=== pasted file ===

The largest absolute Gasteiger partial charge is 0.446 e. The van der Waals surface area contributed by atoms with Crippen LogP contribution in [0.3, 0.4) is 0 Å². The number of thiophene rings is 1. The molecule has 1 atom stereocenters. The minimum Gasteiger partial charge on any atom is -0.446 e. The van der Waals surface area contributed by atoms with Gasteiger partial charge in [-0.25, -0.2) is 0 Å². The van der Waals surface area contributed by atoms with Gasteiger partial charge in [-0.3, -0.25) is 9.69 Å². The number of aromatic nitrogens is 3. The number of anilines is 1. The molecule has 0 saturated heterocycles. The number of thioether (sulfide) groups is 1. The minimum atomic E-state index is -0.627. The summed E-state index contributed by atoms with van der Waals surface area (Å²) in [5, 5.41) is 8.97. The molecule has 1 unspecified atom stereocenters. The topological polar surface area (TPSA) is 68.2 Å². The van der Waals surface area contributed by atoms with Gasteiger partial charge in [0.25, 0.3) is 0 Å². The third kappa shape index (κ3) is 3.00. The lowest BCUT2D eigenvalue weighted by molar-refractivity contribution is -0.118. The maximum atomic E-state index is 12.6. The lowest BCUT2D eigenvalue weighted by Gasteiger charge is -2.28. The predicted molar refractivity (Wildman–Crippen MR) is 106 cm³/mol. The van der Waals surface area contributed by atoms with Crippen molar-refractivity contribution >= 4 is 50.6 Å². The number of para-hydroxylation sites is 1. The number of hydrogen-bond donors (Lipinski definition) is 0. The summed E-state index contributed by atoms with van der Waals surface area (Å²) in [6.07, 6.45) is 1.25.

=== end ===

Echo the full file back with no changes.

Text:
The largest absolute Gasteiger partial charge is 0.446 e. The van der Waals surface area contributed by atoms with Crippen LogP contribution in [0.3, 0.4) is 0 Å². The number of thiophene rings is 1. The molecule has 1 atom stereocenters. The minimum Gasteiger partial charge on any atom is -0.446 e. The van der Waals surface area contributed by atoms with Gasteiger partial charge in [-0.25, -0.2) is 0 Å². The van der Waals surface area contributed by atoms with Gasteiger partial charge in [-0.3, -0.25) is 9.69 Å². The number of aromatic nitrogens is 3. The number of anilines is 1. The molecule has 0 saturated heterocycles. The number of thioether (sulfide) groups is 1. The minimum atomic E-state index is -0.627. The summed E-state index contributed by atoms with van der Waals surface area (Å²) in [5, 5.41) is 8.97. The molecule has 1 unspecified atom stereocenters. The topological polar surface area (TPSA) is 68.2 Å². The van der Waals surface area contributed by atoms with Gasteiger partial charge in [0.25, 0.3) is 0 Å². The third kappa shape index (κ3) is 3.00. The lowest BCUT2D eigenvalue weighted by molar-refractivity contribution is -0.118. The maximum atomic E-state index is 12.6. The lowest BCUT2D eigenvalue weighted by Gasteiger charge is -2.28. The predicted molar refractivity (Wildman–Crippen MR) is 106 cm³/mol. The van der Waals surface area contributed by atoms with Crippen molar-refractivity contribution >= 4 is 50.6 Å². The number of para-hydroxylation sites is 1. The number of hydrogen-bond donors (Lipinski definition) is 0. The summed E-state index contributed by atoms with van der Waals surface area (Å²) in [6.07, 6.45) is 1.25.